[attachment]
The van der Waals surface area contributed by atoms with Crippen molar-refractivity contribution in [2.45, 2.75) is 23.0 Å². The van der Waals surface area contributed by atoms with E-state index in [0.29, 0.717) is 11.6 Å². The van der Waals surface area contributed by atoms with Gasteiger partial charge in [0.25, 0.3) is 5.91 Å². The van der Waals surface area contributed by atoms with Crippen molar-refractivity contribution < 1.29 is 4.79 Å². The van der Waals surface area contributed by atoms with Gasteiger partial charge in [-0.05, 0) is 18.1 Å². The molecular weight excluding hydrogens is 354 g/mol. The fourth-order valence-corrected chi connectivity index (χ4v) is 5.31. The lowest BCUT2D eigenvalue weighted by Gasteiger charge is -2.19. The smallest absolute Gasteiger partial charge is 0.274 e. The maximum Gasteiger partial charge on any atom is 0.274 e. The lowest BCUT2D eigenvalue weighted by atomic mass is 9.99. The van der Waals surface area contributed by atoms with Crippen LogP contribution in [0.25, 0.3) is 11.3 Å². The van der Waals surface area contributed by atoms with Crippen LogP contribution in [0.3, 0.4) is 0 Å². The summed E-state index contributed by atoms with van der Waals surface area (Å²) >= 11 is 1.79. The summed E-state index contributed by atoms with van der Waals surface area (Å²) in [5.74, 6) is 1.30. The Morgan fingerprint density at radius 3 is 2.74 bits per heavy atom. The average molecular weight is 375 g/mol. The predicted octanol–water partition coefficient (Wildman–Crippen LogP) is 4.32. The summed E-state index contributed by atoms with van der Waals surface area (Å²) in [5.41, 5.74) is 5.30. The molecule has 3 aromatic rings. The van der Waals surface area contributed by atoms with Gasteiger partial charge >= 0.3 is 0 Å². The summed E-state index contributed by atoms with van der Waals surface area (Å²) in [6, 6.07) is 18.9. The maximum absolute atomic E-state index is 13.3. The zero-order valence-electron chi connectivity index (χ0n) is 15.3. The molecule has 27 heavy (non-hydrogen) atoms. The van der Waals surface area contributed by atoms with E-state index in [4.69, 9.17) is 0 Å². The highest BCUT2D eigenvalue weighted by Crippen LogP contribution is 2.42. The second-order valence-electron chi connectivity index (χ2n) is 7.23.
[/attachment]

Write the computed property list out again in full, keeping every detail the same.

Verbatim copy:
The van der Waals surface area contributed by atoms with Crippen molar-refractivity contribution in [2.45, 2.75) is 23.0 Å². The van der Waals surface area contributed by atoms with E-state index in [0.29, 0.717) is 11.6 Å². The van der Waals surface area contributed by atoms with Gasteiger partial charge in [0.25, 0.3) is 5.91 Å². The van der Waals surface area contributed by atoms with Crippen molar-refractivity contribution < 1.29 is 4.79 Å². The van der Waals surface area contributed by atoms with Gasteiger partial charge in [-0.05, 0) is 18.1 Å². The molecular weight excluding hydrogens is 354 g/mol. The fourth-order valence-corrected chi connectivity index (χ4v) is 5.31. The lowest BCUT2D eigenvalue weighted by Gasteiger charge is -2.19. The smallest absolute Gasteiger partial charge is 0.274 e. The maximum Gasteiger partial charge on any atom is 0.274 e. The lowest BCUT2D eigenvalue weighted by atomic mass is 9.99. The van der Waals surface area contributed by atoms with Crippen LogP contribution in [0.25, 0.3) is 11.3 Å². The van der Waals surface area contributed by atoms with Crippen LogP contribution in [0.3, 0.4) is 0 Å². The summed E-state index contributed by atoms with van der Waals surface area (Å²) >= 11 is 1.79. The summed E-state index contributed by atoms with van der Waals surface area (Å²) in [5.74, 6) is 1.30. The Morgan fingerprint density at radius 3 is 2.74 bits per heavy atom. The average molecular weight is 375 g/mol. The predicted octanol–water partition coefficient (Wildman–Crippen LogP) is 4.32. The summed E-state index contributed by atoms with van der Waals surface area (Å²) in [5.41, 5.74) is 5.30. The molecule has 3 aromatic rings. The van der Waals surface area contributed by atoms with Gasteiger partial charge >= 0.3 is 0 Å². The summed E-state index contributed by atoms with van der Waals surface area (Å²) in [6, 6.07) is 18.9. The maximum absolute atomic E-state index is 13.3. The zero-order valence-electron chi connectivity index (χ0n) is 15.3. The molecule has 27 heavy (non-hydrogen) atoms. The van der Waals surface area contributed by atoms with E-state index in [4.69, 9.17) is 0 Å². The highest BCUT2D eigenvalue weighted by Crippen LogP contribution is 2.42. The second-order valence-electron chi connectivity index (χ2n) is 7.23.